- lncreases circulation
- lncreases removal of lactic acid
- lncreases delivery of oxygen and nutrients
- lncreases flexibility
- lncreases training effectiveness
- Reduces soreness & pain
- Reduces adhesions
- Reduces recovery time
- Reduces muscle spasms
- Reduces chance of injury
- Helps the body to relax, repair and prepare for the next athletic event.
According to Stedman’s Medical Dictionary, Massage Therapy is “A method of manipulation of the body or part of the body by rubbing, pinching, kneading, or tapping.” (Source: Stedman’s Medical Dictionary. Copyright © 2006 Lippincott Williams & Wilkins) These hands-on procedures are done to produce a variety of physiological responses and benefits. According to the American Chiropractic Association:
“Massage has been shown to reduce aggression and hostility in violent adolescents, to improve mood and behavior in students with ADHD, and to lead to better sleep and behavior in children with autism. Massage has other therapeutic properties, as well. Regular massage may reduce blood pressure in people with hypertension and may lead to less pain, depression, and anxiety and better sleep in patients with chronic low-back pain. Compared to relaxation, massage therapy also causes greater reduction in depression and anger, and more significant effects on the immune system in breast cancer patients.” (Source: American Chiropractic Association)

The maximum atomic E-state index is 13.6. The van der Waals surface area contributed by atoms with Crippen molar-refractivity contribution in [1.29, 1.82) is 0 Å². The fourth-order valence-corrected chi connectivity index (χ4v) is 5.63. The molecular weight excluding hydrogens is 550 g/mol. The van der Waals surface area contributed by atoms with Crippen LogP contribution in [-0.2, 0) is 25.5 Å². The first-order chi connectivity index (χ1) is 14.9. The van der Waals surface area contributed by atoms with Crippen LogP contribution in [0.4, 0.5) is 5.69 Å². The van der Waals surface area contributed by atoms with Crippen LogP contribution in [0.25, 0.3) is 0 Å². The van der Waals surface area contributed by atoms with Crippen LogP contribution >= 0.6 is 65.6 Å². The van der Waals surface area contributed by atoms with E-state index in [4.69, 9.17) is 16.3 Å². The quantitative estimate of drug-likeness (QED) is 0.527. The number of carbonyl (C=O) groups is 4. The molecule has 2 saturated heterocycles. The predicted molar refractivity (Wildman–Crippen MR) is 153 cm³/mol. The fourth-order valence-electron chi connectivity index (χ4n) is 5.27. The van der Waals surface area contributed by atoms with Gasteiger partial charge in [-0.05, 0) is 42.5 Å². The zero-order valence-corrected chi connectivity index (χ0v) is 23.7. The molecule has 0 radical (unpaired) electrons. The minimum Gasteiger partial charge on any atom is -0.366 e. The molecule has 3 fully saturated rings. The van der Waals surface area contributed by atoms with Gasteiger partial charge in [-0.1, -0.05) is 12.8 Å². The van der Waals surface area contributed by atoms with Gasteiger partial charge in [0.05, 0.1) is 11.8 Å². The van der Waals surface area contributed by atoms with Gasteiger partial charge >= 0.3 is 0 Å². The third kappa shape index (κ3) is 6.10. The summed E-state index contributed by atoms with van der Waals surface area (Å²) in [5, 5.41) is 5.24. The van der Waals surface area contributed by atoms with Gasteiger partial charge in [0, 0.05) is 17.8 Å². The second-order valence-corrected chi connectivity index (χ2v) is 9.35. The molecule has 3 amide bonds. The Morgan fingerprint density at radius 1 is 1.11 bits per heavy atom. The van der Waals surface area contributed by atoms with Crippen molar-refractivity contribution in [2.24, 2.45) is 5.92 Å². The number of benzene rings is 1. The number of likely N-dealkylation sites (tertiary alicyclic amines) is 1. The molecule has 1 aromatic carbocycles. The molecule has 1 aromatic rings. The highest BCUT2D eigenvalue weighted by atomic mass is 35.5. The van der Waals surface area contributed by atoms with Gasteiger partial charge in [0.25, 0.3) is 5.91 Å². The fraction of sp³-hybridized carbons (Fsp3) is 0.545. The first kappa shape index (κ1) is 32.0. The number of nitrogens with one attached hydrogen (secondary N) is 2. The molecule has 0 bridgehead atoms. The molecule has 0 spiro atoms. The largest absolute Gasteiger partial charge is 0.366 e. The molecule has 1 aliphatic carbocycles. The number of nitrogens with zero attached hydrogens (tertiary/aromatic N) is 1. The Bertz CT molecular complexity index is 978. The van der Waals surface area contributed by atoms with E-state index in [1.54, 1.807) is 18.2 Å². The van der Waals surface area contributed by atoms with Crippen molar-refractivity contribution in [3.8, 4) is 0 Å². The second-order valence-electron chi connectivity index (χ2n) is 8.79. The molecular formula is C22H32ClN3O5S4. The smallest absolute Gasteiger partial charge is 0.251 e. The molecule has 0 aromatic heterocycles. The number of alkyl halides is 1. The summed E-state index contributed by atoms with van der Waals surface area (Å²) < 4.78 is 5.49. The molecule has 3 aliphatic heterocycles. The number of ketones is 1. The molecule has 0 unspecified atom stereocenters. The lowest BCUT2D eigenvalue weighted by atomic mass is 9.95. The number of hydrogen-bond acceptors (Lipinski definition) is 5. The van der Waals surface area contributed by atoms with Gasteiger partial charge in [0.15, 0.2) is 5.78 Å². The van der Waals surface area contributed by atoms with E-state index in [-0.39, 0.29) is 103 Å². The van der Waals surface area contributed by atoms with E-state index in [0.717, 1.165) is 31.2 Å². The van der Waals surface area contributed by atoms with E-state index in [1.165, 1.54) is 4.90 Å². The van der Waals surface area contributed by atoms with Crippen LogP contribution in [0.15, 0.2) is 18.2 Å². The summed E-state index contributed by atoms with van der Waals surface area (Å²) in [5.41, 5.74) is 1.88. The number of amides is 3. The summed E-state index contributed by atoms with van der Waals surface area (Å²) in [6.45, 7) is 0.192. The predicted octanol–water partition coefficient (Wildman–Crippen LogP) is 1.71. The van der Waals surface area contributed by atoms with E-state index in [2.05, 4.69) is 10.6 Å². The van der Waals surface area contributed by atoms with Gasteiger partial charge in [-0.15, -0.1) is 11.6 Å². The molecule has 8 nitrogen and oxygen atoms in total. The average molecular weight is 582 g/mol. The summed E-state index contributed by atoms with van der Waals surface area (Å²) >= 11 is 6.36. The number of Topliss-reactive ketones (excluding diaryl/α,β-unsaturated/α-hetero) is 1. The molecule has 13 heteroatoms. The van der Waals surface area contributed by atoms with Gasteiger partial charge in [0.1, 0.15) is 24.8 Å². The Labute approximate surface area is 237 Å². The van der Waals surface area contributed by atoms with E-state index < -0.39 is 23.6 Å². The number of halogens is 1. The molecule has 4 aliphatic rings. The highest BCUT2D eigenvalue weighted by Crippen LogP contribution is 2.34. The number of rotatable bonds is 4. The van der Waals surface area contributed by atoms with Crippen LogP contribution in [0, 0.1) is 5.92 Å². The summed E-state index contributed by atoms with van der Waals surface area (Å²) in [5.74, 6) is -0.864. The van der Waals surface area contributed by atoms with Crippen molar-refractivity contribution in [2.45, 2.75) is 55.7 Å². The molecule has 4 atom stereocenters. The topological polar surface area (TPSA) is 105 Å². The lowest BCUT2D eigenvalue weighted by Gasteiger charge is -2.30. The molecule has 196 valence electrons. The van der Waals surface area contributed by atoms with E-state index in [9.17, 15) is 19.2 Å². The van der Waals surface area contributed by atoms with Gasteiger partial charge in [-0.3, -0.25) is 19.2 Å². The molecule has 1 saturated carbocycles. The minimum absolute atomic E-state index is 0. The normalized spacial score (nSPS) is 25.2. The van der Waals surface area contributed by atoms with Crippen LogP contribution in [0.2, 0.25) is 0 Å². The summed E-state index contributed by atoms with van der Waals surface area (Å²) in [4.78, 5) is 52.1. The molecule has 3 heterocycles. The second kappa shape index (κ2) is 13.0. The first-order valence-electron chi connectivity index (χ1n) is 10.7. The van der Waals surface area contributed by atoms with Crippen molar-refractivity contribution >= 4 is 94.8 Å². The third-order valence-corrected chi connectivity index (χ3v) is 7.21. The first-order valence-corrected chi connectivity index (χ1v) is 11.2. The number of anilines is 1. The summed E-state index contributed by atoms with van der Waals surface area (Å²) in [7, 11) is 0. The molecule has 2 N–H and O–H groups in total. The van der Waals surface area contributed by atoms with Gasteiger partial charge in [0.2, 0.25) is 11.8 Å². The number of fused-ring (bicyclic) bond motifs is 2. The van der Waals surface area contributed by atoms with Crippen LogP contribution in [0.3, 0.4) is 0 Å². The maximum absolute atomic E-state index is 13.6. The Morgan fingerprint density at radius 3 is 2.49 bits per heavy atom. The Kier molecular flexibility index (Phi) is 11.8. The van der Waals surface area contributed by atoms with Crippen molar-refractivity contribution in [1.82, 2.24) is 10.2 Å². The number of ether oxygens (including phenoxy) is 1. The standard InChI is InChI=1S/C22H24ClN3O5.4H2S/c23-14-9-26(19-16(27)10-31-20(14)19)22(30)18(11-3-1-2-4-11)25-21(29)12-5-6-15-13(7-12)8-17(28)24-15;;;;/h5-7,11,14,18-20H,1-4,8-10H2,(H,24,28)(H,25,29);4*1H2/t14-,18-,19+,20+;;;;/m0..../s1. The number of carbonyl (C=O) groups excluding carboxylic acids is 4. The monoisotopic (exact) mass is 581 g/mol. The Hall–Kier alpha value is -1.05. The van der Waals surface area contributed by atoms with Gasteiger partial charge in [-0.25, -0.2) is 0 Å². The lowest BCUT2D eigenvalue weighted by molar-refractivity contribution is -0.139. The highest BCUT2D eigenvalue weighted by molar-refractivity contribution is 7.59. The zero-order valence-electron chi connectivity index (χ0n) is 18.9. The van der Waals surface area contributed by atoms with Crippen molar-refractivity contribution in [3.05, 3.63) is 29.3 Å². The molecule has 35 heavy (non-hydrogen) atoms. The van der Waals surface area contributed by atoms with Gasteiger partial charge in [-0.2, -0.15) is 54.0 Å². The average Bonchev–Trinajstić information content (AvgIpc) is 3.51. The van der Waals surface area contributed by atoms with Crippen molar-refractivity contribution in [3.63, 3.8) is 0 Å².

“It is the position of the American Massage Therapy Association (AMTA) that those who participate in exercise programs, as well as athletes in training, can benefit from massage therapy.” (Source: American Massage Therapy Association, Position Statement, “Massage Therapy for Those Who Exercise,” Approved October 2011)
See also Rolfing in our Glossary section.
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